After 100 years of stable, edible zoos, Barnum's Animals Crackers is throwing a new creature into the mix to commemorate a century of small red boxes on thin white strings. Recently, visitors to the Nabisco website voted on whether a koala, walrus, penguin, or cobra should join the Barnum family. Results are still being tabulated, but the early favorite was the koala.
Animal-shaped cookies migrated to America in the late 1800s as an English import to meet the craze for fancy baked goods. Bakeries across America began producing them, and in 1902, the National Biscuit Co. gave its version a new name - Barnum's Animals - and a circus theme.
At first, the crackers were sold from large tins. But that same year, National Biscuit Co. executives designed a circus-wagon box with a string to hang from the Christmas tree. The five-cent seasonal box became a year-round hit.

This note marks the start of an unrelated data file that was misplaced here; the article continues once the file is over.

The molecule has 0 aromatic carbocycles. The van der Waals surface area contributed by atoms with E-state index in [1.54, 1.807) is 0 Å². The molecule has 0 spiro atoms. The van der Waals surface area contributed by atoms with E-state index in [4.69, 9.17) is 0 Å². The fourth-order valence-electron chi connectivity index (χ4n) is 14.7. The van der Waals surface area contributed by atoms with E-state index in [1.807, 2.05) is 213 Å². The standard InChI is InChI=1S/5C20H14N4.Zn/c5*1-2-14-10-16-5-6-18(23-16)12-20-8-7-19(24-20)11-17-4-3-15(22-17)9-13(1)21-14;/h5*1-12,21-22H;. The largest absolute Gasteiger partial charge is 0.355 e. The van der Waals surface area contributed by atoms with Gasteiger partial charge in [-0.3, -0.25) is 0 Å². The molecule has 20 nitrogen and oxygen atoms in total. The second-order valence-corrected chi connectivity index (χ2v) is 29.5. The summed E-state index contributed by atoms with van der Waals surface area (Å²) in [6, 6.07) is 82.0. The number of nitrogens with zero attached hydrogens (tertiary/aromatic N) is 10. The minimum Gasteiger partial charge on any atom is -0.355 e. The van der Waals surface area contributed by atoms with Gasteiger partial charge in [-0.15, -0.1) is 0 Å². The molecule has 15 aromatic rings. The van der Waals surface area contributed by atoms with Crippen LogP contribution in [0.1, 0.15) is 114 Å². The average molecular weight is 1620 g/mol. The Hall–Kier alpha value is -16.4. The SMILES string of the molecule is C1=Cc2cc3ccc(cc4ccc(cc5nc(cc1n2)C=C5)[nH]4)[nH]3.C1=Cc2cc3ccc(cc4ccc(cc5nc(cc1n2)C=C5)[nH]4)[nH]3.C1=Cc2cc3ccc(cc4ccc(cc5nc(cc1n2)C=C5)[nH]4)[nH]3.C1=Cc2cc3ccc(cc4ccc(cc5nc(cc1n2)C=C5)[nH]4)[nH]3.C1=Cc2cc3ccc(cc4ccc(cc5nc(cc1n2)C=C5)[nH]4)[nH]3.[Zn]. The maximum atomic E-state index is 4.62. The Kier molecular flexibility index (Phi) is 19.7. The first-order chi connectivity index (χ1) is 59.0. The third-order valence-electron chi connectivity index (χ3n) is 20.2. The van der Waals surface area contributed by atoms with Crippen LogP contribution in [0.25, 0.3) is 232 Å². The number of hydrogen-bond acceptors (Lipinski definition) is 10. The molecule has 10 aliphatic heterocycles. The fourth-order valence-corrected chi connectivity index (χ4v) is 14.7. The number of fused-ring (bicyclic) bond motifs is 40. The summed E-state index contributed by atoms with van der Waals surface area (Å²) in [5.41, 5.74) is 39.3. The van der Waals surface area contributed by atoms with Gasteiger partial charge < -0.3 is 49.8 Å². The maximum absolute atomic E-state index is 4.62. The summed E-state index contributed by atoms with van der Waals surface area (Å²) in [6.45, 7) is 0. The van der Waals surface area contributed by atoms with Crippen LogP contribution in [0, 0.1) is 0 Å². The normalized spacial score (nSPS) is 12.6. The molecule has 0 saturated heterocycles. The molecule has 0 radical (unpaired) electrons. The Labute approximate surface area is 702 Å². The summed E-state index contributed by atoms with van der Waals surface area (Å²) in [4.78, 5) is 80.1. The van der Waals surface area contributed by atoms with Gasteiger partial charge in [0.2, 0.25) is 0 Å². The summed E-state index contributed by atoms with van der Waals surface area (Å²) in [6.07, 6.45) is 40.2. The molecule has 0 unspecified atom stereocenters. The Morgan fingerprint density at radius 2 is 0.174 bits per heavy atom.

Over the past century, 53 animal breeds have leapt from the small red box to children's mouths. Only lions, elephants, bears, and tigers have enjoyed continuous production, with more exotic creatures - such as jaguars and hyenas - making occasional guest appearances.
Six years ago, a limited-edition endangered-species collection was created to raise money and awareness for the World Wildlife Fund.
The centennial winner will join the current lineup of bison, camels, elephants, giraffes, gorillas, hippopotamuses, jaguars, kangaroos, monkeys, lions, rhinoceroses, seals, tigers, sheep, wolves, zebras, and sitting and standing bears.